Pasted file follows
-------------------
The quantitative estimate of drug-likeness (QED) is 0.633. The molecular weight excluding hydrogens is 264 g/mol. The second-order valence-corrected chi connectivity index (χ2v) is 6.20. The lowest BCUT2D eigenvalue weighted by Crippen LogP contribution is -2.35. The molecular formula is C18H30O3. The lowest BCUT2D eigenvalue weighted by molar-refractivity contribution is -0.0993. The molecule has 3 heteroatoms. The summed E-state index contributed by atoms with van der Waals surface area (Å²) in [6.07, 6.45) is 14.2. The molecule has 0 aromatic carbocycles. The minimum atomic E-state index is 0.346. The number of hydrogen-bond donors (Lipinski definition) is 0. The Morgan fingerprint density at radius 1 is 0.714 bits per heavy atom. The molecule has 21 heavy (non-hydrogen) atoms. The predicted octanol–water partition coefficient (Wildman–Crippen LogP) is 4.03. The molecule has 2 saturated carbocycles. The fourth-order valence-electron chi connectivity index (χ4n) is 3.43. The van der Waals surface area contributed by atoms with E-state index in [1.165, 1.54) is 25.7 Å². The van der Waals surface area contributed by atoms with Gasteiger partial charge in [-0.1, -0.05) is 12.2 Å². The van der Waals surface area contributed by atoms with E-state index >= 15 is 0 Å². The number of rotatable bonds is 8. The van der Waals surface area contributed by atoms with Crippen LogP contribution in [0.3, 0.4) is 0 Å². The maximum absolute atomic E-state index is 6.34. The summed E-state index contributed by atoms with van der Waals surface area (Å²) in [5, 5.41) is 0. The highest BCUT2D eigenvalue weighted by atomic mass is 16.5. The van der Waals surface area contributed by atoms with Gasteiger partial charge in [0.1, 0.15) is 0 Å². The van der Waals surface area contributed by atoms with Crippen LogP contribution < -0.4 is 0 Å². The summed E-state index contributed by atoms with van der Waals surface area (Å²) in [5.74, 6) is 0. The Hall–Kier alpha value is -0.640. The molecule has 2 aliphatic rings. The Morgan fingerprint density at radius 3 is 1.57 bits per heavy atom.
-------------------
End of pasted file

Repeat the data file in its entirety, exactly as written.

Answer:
The quantitative estimate of drug-likeness (QED) is 0.633. The molecular weight excluding hydrogens is 264 g/mol. The second-order valence-corrected chi connectivity index (χ2v) is 6.20. The lowest BCUT2D eigenvalue weighted by Crippen LogP contribution is -2.35. The molecular formula is C18H30O3. The lowest BCUT2D eigenvalue weighted by molar-refractivity contribution is -0.0993. The molecule has 3 heteroatoms. The summed E-state index contributed by atoms with van der Waals surface area (Å²) in [6.07, 6.45) is 14.2. The molecule has 0 aromatic carbocycles. The minimum atomic E-state index is 0.346. The number of hydrogen-bond donors (Lipinski definition) is 0. The Morgan fingerprint density at radius 1 is 0.714 bits per heavy atom. The molecule has 21 heavy (non-hydrogen) atoms. The predicted octanol–water partition coefficient (Wildman–Crippen LogP) is 4.03. The molecule has 2 saturated carbocycles. The fourth-order valence-electron chi connectivity index (χ4n) is 3.43. The van der Waals surface area contributed by atoms with E-state index in [1.165, 1.54) is 25.7 Å². The van der Waals surface area contributed by atoms with Gasteiger partial charge in [-0.1, -0.05) is 12.2 Å². The van der Waals surface area contributed by atoms with E-state index >= 15 is 0 Å². The number of rotatable bonds is 8. The van der Waals surface area contributed by atoms with Crippen LogP contribution in [0.3, 0.4) is 0 Å². The maximum absolute atomic E-state index is 6.34. The summed E-state index contributed by atoms with van der Waals surface area (Å²) in [5, 5.41) is 0. The highest BCUT2D eigenvalue weighted by atomic mass is 16.5. The van der Waals surface area contributed by atoms with Gasteiger partial charge in [0.1, 0.15) is 0 Å². The van der Waals surface area contributed by atoms with Crippen LogP contribution < -0.4 is 0 Å². The summed E-state index contributed by atoms with van der Waals surface area (Å²) in [5.74, 6) is 0. The Hall–Kier alpha value is -0.640. The molecule has 2 aliphatic rings. The Morgan fingerprint density at radius 3 is 1.57 bits per heavy atom.